Tag Archives: sin

II Samuel 2-3; A Fool Died Today

There was a bitter history between Joab and Abner. After all, Abner had killed Joab’s little brother.  Now Abner was in Hebron, a city of refuge, and Joab couldn’t touch him.

So Joab goes to Abner and whispers in his ear, “Step into the gateway where we can talk privately. I have something to tell you.”

Now picture this: The man guilty of murder leans into his victim’s Avenger of Blood (the only person with a right to kill him in retaliation) to hear him whisper, “Step outside the safety of these walls just for a second.”

AND HE DOES!

I’m sure you know what happens. Abner dies.

David mourned Abner’s death. But he also recognized it as a needless death. Listen to what the King says at the funeral:

Should Abner have died as the lawless die? Your hands were not bound, your feet were not fettered. You fell as one falls before wicked men. (3:33)

In other words, No one made you go outside these walls, Abner. You made a ridiculous choice. A fool died today.

Friend, if you have confessed your sin and asked God to forgive you, you are safe from the evil Satan would love to pierce you with. But hear the warning:

Satan will no doubt come to you and whisper in your ear, “Come with me. Just for a second.” He’ll put temptation out there, and you’ll find yourself thinking, “What can it hurt?”

Understand that when you step away from God, Satan has the advantage. And sometimes all he needs is a second. Don’t be a fool. Don’t think Satan can’t get to you. Guard your heart and mind. Cling to the Savior. Do not step away because Satan is like a lion, prowling around, waiting to devour you.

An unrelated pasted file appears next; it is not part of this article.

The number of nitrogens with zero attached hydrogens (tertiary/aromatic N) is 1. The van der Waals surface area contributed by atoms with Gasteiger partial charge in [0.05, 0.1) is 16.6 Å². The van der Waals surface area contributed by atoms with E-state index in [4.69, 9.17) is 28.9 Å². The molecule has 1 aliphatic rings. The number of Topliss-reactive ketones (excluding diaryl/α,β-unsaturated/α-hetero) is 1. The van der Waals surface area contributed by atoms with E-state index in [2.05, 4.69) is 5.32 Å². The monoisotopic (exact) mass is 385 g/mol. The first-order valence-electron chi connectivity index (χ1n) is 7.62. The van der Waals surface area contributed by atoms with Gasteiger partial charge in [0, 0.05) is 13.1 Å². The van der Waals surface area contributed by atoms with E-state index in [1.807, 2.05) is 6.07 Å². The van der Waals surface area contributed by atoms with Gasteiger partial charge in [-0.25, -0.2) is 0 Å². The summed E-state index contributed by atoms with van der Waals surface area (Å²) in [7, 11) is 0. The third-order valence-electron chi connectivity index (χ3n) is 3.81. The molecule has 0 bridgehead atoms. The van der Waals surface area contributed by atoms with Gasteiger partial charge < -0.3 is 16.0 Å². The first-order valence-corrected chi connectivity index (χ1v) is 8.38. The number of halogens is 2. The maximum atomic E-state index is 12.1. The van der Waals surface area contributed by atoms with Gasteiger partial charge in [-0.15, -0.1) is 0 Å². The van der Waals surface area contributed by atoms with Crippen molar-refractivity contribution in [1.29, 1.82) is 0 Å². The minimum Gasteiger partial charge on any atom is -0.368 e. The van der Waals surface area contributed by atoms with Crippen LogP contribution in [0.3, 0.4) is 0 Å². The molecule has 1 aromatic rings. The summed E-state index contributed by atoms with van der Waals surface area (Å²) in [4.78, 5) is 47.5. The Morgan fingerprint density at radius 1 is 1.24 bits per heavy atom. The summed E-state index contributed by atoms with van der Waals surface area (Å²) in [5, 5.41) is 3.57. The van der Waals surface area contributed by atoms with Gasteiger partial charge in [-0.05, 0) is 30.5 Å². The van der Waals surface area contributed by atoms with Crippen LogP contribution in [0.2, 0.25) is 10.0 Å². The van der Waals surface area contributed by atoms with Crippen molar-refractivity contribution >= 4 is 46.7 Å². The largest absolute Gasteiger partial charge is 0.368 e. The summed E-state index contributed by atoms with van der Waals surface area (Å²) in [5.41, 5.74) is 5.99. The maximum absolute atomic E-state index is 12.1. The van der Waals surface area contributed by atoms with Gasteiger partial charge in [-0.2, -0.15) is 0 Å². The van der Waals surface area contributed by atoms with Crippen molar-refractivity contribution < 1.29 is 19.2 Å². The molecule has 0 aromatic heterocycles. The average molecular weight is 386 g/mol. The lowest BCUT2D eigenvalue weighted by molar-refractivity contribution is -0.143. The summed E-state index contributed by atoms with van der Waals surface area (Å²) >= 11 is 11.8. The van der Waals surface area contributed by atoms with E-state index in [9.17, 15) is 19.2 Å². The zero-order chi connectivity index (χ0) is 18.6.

When I finally meet Jesus face to face, I want to hear Him say, “Well done, good and faithful servant.” I certainly don’t want to hear the words, “A fool died today.”

2 Samuel 1; Saul’s Sin Killed Him

Remember in 1 Samuel God had instructed Saul to go to war with the Amalekites, and wipe them out. 15:2-3 says:

This is what the Lord Almighty says: I will punish the Amalekites for what they did to Israel when they waylaid them as they came up from Egypt. Now go, attack the Amalekites and totally destroy everything that belongs to them. Do not spare them; put to death men and women, children and infants, cattle and sheep, camels and donkeys.

But Saul only almost obeyed. He defeated the Amalekites, “But Saul and the army spared Agag and the best of the sheep and cattle, the fat calves and lambs – everything that was good.”

Saul didn’t wipe them out exactly the way God had instructed him. And God was not happy.

The end of I Samuel and II Samuel 1 seem to contradict each other. Who really killed Saul? I’ve been of the opinion that the man we read about in II Samuel tried to cash in on Saul’s death, that he found the king already dead, took his crown and arm band, and ran to David to be rewarded for taking care of David’s enemy. But I might be wrong.

The story we read in II Samuel might not contradict I Samuel after all. Consider this: Saul, being mortally wounded, falls on his sword to commit suicide. His armor bearer sees him do that, watches his king fall, then commits suicide himself. However, Saul is only mostly dead at that point.

The young man in II Samuel comes up to Saul and hears the king whisper, “Kill me,” and he does. Saul was a dead man walking. He most likely would not have survived his wounds. The young man just accelerated the inevitable. Saul, at the end of I Samuel was dead for all intent and purposes. As you turn the page, you see him finished off.

That’s what I’ve come to believe after studying what others have said about the subject. It’s an opinion that doesn’t really matter in light of eternity, and I recognize it as an opinion. But J. Vernon McGee opened my eyes to a spiritual truth we can learn from this that does matter in light of eternity.

Remember Saul’s sin way back in chapter 15? he didn’t completely destroy the Amalekites like God told him to. Now, years later, it’s an Amalekite who ends up destroying him.

Could Saul have actually survived his wounds? We’ll never know because the young Amalekite killed him.